Learning to drive is dangerous. Your life is quite literally in your instructor's hands, so she or (most likely) he needs to be someone you trust and feel comfortable with – not someone whose own behaviour leaves you fearing for your safety.
But women are sharing accounts of the inappropriate comments, sexual harassment and worse that they've experienced at the hands of male driving instructors. More than 20 women have reported being sexually harassed or assaulted by their driving instructors to the Everyday Sexism project within the last fortnight, while more than 100 had done so in the past six years, its founder Laura Bates wrote on The Guardian today.
Women recalled tales of being young, vulnerable and powerless in the presence of more powerful older men. If you think about it, a driving lesson – in a confined space, with no one else present to stand by a victim's account of the situation and nowhere for them to escape to – is the perfect environment for a predator to strike. It's only in our post- #MeToo world, with female victims of abusive men more likely to be believed (or so we hope), that many women feel comfortable sharing their accounts. Who knows how many more have been swept under the rug in decades past?
As someone who was on the receiving end of similar behaviour for over a year between 2016 and 2017, this didn't surprise me one bit. I was 24 when I first started driving lessons, and while I thank my lucky stars that I was never physically harmed, it was bad enough that I couldn't continue learning without changing instructor (wasting months of learning time).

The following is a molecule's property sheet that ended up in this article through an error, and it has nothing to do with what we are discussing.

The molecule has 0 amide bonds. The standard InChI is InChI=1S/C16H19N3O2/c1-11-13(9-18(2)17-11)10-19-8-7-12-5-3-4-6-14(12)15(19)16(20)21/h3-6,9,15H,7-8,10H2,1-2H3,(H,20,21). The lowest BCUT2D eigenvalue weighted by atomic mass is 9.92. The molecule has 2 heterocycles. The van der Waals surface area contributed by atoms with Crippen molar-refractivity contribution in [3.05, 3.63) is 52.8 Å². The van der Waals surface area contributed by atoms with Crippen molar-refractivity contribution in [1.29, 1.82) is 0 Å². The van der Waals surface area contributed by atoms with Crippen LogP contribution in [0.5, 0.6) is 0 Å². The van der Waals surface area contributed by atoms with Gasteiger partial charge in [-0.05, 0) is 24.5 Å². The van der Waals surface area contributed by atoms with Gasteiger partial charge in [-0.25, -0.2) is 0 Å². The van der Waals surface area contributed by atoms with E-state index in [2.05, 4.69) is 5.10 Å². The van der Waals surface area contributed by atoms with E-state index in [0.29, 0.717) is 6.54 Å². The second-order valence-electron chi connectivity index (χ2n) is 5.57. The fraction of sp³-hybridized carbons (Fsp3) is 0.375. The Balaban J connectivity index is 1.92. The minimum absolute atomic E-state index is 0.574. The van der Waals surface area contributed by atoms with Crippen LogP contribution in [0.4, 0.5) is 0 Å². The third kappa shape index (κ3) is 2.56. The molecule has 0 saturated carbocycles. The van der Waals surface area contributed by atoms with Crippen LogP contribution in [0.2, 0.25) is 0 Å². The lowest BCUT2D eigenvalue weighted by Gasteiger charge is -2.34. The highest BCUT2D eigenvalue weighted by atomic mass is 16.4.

The middle aged, married man in question took an unhealthy interest in my sex and dating life, asking if I'd slept with men I'd been on dates with, and trying to enlist me to help him cheat on his wife, who was apparently too "out of shape" for his flabby self. He'd scroll through explicit pictures of random women he’d added on Facebook and ask me what to say to "turn them on". I remembered having to prove I could read number plates when I signed up for lessons, but didn't recall needing to prove my sexting expertise.
He'd comment on my body, too, describing me as "too athletic" and regularly saying I'd be more attractive with "more meat" on my bones. "If I wanted a thin woman I'd go to B&Q to buy a rake," he told me once. He’d point out other women's breasts and bums to me as they passed by. What had he expected me to say in response? Another time, he looked me up on Facebook during the lesson and added me later that evening. I declined and never arranged another lesson.
He insisted on a hug and then bombarded me with Facebook friend requests
Alice Heather, 21
Judging from the stories other women have shared with Refinery29, this creepy behaviour is not isolated. Alice Heather, 21, from London, England had an eerily similar experience four years ago. Her instructor, a married man with children, would regularly probe her with personal questions (like if she "worked out" or had "a lucky guy"), call her pet names, and touch her hands on the wheel and gear stick too often to be justified as "helpful".
On one occasion down a dark country road, she claims he sensed her nerves and assured her: "Don't worry, I'm not going to murder you." The behaviour continued once he and Heather parted ways. "When I passed my test he insisted on a hug and then bombarded me with Facebook friend requests. I'd ignore them and eventually had to block him."